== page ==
So, you’ve decided to incorporate a vibrant Chinese evergreen in your home? Great decision! The Aglaonema does a great job of adding color to landscapes, and many fake plant manufacturers model their products after it.
The Chinese evergreen isn’t only popular for its exotic foliage and various colors. It’s also a low-maintenance houseplant, even for beginners. However, Chinese evergreens can be dramatic if they aren’t watered properly.
It’s crucial to understand your plant’s needs and water it accordingly instead of just sticking to a watering schedule. In this guide, we’ll tell you everything you need to know about watering Chinese evergreens. So let’s get started.
The Chinese evergreen is a low-maintenance houseplant that’s ideal for new plant parents. It tolerates almost any indoor condition, and makes a great office plant as it requires minimal light.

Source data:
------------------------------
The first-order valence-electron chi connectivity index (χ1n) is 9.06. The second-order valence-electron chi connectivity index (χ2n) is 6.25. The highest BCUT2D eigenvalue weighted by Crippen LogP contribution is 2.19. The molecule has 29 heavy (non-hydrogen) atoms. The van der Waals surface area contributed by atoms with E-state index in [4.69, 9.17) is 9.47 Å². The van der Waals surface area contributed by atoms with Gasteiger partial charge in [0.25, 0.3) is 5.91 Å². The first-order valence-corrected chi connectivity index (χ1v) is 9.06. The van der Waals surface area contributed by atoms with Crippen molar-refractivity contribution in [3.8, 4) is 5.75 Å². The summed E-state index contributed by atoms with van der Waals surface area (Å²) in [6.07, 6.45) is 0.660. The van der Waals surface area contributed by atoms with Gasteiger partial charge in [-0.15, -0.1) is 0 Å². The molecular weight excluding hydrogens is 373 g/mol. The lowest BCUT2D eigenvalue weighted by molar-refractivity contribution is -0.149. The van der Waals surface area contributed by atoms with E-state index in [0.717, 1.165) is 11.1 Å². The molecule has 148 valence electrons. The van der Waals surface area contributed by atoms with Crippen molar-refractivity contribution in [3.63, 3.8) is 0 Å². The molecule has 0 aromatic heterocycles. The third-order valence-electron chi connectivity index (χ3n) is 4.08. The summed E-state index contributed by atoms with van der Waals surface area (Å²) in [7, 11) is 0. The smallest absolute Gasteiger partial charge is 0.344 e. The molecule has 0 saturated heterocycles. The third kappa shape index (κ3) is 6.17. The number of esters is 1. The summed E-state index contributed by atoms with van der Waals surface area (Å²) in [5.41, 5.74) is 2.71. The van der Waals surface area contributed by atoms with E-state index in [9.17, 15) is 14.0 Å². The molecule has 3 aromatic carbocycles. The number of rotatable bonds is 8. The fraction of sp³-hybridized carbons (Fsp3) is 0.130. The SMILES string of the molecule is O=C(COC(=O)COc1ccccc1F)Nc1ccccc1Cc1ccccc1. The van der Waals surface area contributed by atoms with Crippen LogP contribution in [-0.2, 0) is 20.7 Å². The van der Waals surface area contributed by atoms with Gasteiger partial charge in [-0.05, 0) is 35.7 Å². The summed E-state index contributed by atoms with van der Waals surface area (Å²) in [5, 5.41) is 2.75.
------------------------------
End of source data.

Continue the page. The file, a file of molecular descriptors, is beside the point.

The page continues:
But before you bring in your new Chinese evergreen, let’s learn more about its growth requirements:
Generally speaking, Chinese evergreens grow best in low to medium light conditions. The green varieties of the Chinese evergreen prefer low light, while the colorful ones thrive in medium to bright indirect sunlight.
Chinese evergreens also do well in artificial lighting, making them ideal plants for office and indoor use. But note that your Chinese evergreen will need around eight hours to stay healthy under artificial light. Meanwhile, under indirect sunlight, four hours is enough.
Remember that you should never allow your Chinese evergreen to sit in direct sunlight because the leaves will scorch. So, if you’re keeping your plant in a sunny room, place the pot in the corner so that it receives low to moderate sunlight.
Chinese evergreens thrive in nutrient-rich, loose potting mix like most indoor plants. So it’s essential to use a soil mix that can retain moisture at some level but not so much that it harms your plant.